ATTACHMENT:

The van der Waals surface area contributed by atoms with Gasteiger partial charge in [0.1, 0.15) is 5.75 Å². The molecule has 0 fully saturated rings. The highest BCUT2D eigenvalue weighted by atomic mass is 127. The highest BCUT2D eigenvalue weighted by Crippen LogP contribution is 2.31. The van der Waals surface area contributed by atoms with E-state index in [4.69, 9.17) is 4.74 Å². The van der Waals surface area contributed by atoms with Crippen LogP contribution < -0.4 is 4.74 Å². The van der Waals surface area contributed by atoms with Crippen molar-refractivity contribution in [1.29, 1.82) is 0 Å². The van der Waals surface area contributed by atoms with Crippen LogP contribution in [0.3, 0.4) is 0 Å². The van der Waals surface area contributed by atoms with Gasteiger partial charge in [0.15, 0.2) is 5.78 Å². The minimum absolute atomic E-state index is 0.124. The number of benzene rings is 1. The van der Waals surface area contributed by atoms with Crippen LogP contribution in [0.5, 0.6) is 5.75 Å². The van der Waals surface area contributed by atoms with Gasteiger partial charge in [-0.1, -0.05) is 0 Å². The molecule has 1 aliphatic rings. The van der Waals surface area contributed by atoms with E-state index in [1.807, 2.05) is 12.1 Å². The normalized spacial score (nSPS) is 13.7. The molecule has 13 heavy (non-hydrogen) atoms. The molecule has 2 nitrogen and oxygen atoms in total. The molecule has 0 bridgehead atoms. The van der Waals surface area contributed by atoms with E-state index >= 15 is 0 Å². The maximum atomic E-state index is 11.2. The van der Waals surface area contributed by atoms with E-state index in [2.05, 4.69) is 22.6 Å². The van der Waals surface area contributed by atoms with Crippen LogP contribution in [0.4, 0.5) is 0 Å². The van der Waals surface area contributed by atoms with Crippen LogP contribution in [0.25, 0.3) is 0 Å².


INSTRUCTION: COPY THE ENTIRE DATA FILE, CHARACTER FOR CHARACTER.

The van der Waals surface area contributed by atoms with Gasteiger partial charge in [0.1, 0.15) is 5.75 Å². The molecule has 0 fully saturated rings. The highest BCUT2D eigenvalue weighted by atomic mass is 127. The highest BCUT2D eigenvalue weighted by Crippen LogP contribution is 2.31. The van der Waals surface area contributed by atoms with E-state index in [4.69, 9.17) is 4.74 Å². The van der Waals surface area contributed by atoms with Crippen LogP contribution < -0.4 is 4.74 Å². The van der Waals surface area contributed by atoms with Crippen molar-refractivity contribution in [1.29, 1.82) is 0 Å². The van der Waals surface area contributed by atoms with Crippen LogP contribution in [0.3, 0.4) is 0 Å². The van der Waals surface area contributed by atoms with Gasteiger partial charge in [0.15, 0.2) is 5.78 Å². The minimum absolute atomic E-state index is 0.124. The number of benzene rings is 1. The van der Waals surface area contributed by atoms with Crippen LogP contribution in [0.5, 0.6) is 5.75 Å². The van der Waals surface area contributed by atoms with Gasteiger partial charge in [-0.1, -0.05) is 0 Å². The molecule has 1 aliphatic rings. The van der Waals surface area contributed by atoms with E-state index in [1.807, 2.05) is 12.1 Å². The normalized spacial score (nSPS) is 13.7. The molecule has 13 heavy (non-hydrogen) atoms. The molecule has 2 nitrogen and oxygen atoms in total. The molecule has 0 bridgehead atoms. The van der Waals surface area contributed by atoms with E-state index >= 15 is 0 Å². The maximum atomic E-state index is 11.2. The van der Waals surface area contributed by atoms with E-state index in [2.05, 4.69) is 22.6 Å². The van der Waals surface area contributed by atoms with Crippen LogP contribution in [0.4, 0.5) is 0 Å². The van der Waals surface area contributed by atoms with Crippen LogP contribution in [0.25, 0.3) is 0 Å².